"We need to rethink the way that government interacts with, and supports, freelance workers" - a blog from Chief Executive Caroline Norbury

November 20, 2020

For many in the creative industries, December is looking rather different from usual this year. The Christmas season, normally a time of pantomimes, of blockbuster cinema, of winter fashion and bustling high streets, has all but dried up – and with that, the income stream of many in the creative sector. Government support schemes continue to be a vital lifeline to many. However, we know that there are still some – too many – who find themselves ineligible, left with £95 a week in Universal Credit - or less than £80 a week if they’re unfortunate enough to be under 25.  

The National Audit Office estimates that there are almost 3 million of these people “falling through the gaps”, unable to either be furloughed or claim self employment income support. We know that many of these are in the creative sector. Many are recent graduates: the ‘newly self employed’.  Many work in the film & TV industry where for insurance purposes, employers prefer to contract freelancers who are operating as limited companies. Many normally take on a mix of self-employed and PAYE contracts, using agility and determination to build a portfolio of work that is very common in the creative industries. I don’t believe that the government has intentionally excluded these people. It’s not that Rishi Sunak has a secret grudge against graduates or lighting engineers. However, what has become apparent is that these types of livelihoods just don’t fit with the mechanisms that government uses to interact with the country’s workforce. And, as we look to the future in next week’s Spending Review, this urgently needs addressing.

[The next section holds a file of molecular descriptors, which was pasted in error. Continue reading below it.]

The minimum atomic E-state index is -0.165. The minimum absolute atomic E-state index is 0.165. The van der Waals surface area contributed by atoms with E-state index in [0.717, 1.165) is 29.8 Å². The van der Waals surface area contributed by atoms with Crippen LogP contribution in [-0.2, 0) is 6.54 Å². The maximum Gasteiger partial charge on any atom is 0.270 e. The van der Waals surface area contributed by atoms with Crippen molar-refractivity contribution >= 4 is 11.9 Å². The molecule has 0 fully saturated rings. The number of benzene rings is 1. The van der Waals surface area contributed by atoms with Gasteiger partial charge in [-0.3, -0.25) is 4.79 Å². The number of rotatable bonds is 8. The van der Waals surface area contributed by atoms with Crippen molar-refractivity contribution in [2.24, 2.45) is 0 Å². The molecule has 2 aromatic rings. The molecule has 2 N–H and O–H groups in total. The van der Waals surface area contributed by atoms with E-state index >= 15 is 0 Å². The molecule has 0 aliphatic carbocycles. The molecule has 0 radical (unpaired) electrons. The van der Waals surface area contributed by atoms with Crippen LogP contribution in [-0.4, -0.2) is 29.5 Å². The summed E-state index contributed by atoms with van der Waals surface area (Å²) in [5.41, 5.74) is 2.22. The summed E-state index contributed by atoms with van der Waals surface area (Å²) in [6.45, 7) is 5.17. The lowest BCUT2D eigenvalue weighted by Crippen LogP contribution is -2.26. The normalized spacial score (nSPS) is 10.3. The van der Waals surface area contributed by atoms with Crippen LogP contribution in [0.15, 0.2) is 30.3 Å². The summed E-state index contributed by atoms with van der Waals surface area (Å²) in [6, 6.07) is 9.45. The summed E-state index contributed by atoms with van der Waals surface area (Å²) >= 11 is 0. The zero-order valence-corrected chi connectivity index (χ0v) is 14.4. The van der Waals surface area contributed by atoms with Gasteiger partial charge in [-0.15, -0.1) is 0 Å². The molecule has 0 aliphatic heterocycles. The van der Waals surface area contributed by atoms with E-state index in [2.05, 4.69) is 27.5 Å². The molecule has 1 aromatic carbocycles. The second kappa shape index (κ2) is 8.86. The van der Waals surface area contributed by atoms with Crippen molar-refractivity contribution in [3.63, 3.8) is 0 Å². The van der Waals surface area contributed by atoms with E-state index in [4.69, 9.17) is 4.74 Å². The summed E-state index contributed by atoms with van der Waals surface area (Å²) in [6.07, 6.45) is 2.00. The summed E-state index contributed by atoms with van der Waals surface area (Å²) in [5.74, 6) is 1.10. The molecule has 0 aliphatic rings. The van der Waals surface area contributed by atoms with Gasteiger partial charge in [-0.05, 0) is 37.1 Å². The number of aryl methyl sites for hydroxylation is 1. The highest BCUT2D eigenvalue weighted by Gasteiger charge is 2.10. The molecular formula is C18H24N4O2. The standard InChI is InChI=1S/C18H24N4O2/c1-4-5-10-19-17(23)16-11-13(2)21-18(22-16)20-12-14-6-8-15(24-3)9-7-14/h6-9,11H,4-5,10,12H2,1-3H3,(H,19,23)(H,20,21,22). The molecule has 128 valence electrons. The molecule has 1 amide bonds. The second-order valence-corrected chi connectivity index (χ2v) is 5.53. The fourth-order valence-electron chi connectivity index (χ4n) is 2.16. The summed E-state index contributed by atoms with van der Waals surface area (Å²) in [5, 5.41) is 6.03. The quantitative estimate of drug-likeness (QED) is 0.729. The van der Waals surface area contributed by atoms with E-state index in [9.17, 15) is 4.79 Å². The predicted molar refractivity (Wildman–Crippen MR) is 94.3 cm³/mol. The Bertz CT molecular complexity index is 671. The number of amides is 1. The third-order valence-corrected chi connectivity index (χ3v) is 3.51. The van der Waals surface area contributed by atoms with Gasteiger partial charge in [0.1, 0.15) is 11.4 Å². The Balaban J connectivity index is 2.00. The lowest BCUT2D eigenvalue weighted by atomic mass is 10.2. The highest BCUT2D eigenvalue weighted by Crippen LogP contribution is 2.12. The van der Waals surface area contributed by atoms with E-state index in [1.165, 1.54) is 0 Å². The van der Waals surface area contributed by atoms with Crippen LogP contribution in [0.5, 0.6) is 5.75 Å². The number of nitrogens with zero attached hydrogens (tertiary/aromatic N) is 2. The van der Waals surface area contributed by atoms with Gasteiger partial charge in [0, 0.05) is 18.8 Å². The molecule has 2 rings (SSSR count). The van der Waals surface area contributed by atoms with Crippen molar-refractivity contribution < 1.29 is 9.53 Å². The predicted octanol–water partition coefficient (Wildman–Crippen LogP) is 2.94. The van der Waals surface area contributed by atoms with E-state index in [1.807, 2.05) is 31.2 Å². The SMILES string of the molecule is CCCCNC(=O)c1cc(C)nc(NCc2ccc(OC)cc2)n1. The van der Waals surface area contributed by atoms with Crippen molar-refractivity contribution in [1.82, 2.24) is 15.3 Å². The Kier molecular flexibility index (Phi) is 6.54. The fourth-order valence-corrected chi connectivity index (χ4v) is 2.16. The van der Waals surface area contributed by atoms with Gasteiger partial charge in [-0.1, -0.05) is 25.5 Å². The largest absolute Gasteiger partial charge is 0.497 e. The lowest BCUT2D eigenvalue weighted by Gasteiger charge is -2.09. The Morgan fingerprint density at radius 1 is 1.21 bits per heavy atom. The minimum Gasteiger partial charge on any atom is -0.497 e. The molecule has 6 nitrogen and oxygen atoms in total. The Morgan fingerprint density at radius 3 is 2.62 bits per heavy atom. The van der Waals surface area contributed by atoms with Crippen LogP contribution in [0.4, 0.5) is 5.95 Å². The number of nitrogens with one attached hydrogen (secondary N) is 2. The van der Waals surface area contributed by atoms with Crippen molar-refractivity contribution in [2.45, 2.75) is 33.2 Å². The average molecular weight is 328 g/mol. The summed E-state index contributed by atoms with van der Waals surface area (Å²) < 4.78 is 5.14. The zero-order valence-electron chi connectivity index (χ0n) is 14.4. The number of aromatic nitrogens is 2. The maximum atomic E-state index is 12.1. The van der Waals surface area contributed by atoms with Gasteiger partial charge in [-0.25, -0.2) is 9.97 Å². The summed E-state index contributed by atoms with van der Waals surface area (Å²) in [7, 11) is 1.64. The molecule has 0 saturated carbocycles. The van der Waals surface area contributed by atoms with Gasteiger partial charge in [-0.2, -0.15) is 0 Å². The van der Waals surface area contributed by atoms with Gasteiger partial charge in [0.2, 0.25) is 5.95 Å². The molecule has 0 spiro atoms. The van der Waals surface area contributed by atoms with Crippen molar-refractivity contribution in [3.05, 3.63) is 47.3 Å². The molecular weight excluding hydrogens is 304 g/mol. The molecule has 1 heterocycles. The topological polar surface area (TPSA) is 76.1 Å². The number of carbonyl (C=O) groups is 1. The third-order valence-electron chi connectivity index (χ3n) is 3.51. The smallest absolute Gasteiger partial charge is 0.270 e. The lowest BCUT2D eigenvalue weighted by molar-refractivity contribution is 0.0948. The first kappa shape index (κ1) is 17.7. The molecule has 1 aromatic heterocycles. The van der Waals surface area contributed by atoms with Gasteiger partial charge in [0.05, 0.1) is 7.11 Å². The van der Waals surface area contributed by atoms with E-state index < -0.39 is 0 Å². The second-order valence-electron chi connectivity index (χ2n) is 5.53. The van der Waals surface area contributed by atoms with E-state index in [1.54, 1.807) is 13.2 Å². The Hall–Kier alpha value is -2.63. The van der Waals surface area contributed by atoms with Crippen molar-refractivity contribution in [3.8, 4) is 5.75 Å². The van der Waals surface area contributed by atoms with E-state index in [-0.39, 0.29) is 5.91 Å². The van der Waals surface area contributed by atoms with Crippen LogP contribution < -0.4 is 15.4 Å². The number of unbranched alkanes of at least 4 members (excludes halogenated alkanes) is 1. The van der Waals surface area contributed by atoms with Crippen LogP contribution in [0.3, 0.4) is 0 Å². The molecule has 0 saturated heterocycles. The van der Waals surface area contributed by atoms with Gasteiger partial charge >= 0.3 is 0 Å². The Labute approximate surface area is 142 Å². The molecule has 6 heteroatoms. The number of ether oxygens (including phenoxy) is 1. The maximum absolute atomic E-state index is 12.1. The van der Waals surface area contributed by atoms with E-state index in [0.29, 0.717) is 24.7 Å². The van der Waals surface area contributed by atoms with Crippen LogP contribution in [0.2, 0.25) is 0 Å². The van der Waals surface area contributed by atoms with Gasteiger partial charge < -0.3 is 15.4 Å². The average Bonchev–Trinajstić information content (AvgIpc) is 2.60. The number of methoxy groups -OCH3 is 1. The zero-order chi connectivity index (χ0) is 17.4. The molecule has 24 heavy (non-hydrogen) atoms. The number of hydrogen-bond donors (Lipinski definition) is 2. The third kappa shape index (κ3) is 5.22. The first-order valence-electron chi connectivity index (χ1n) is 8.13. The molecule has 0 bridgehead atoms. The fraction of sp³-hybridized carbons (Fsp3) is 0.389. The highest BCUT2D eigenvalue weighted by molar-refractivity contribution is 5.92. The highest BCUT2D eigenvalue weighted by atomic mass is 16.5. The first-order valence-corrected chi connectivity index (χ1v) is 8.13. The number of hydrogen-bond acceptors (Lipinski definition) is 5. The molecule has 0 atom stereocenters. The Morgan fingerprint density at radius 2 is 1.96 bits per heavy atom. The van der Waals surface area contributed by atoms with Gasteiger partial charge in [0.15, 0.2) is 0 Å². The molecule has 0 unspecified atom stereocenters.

As the 21st century progresses, the global workforce is set to look more and more like the creative industries. There will be a higher proportion of freelancers, more home-working, a more flexible workstream and an embracing of all things digital. However, what this health pandemic has uncovered is a social pandemic; an apartheid between those on freelance contracts and those on payroll; between those businesses that are supported by public funds and those that operate in the commercial marketplace. And this social pandemic punishes those that we’re about to need most of all: entrepreneurs.  

If we want to embrace entrepreneurialism, then a sticking plaster approach of payroll and self-employed support schemes can’t be the only answer.  Instead, we need a full, comprehensive root and branch review of what the workforce of the 21st century needs in order to be resilient. That’s why this week, we have joined forces with the Federation of Small Businesses, Prospect and Association of Independent Professionals and the Self Employed to write to the Chancellor calling for the establishment of a Freelance Commissioner and Future Workforce Commission, so that we can really get under the skin of how we build more resilience into this workforce. And this is just the start of what’s needed.  

We need to rethink the way that government interacts with, and supports, freelance workers. We need a system that ensures parity between the self-employed and those on payroll. This doesn’t just mean financial, and not just when there’s a pandemic. Freelancers need business support; they need access to training and skills; they need better care when they’re sick and they need to get paid on time.  We should be looking at European examples such as France’s “intermittents du spectacle” whereby workers benefit from a special unemployment insurance scheme, which sees the state pay a monthly stipend providing they work 507 hours over a 12-month period. Instead of accepting that government support cannot cover everyone, we should be examining why this is; what makes these people excluded; why have we chosen to reward some ways of working over others; particularly when those being excluded look a lot like the workforce of the future.  

To rebuild our country, we need to create the best possible climate to encourage great ideas to thrive. And for that to happen, we need a rethink.  We need to rethink how we treat freelancers and how we support entrepreneurs. We need to rethink the ways that we work, and how we not only rebuild our country, but how we remake it for the better.  

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